BOSTON -- After a fierce campaign that was dubbed the "battle of the blue bloods," Democratic Sen. John F. Kerry won a third Senate term with surprising ease last night, defeating the state's popular Gov. William F. Weld, a moderate Republican.
Polls had called the race a dead heat right down to election eve. But Kerry won by a wider margin than expected, 53 percent to 44 percent.
"I'm not stupid. I got the message," Weld said in an exuberant, gracious concession speech. "The message is: I'm a real good governor and I should stick to that."
Kerry, pumping his fist in the air, quoted the Grateful Dead, one of Weld's favorite bands: "What a long, strange trip this has been," the senator said.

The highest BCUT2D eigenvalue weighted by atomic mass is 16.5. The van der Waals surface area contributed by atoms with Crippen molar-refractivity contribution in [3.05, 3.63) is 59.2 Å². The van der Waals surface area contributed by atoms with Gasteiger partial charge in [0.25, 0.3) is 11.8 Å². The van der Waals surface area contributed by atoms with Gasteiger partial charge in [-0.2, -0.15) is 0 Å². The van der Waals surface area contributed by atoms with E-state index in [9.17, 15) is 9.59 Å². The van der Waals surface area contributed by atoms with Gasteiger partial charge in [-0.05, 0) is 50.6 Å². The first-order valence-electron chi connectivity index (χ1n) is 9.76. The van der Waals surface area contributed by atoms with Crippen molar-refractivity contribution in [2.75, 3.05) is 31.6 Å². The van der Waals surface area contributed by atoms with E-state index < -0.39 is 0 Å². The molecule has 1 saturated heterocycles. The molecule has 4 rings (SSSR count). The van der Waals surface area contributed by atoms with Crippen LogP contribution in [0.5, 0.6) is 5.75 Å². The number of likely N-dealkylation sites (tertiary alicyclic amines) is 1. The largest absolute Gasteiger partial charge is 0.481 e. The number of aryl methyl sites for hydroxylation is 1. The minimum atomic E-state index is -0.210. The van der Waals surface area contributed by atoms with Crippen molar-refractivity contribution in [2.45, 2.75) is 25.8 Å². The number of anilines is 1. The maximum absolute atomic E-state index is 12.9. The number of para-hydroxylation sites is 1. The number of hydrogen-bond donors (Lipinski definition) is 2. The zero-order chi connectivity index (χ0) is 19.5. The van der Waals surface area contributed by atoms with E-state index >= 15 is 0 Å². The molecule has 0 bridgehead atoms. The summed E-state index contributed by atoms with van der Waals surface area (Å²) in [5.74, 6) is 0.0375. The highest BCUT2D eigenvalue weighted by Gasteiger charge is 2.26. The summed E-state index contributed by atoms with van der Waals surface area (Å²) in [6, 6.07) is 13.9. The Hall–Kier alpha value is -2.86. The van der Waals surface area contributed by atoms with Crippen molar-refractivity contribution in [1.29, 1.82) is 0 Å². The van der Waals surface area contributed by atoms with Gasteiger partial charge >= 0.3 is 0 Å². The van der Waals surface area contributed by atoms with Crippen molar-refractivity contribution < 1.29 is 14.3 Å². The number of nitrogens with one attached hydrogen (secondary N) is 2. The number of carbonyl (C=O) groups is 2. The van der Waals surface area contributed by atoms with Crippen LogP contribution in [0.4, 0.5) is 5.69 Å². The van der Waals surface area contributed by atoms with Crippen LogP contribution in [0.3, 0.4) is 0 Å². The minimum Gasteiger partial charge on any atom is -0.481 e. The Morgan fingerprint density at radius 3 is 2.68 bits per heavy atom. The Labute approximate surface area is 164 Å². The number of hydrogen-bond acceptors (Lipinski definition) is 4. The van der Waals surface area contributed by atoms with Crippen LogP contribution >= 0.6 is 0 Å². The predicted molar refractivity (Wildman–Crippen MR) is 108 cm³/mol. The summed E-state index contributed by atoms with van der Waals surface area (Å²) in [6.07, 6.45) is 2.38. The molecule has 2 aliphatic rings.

In the campaign, Kerry said, "I learned more from all of you -- about you, about politics and about myself -- than in any run I have ever made. I will be a much better senator in the next six years because of those lessons."
Like Bob Dole, Weld apparently was plagued by a gender gap. Women voters by a wide margin favored Kerry, who talked about education, health care and the environment. Weld focused on crime, taxes and welfare reform.
The race between two patrician candidates -- Weld graduated from Harvard, Kerry from Yale -- was one of the most closely watched in the country.
Kerry, a Vietnam War hero who came home to organize Vietnam Veterans Against the War in the early 1970s, was viewed as the more distant of the candidates.
The amiable Weld is a fiscal conservative who is progressive on social issues.
Pub Date: 11/06/96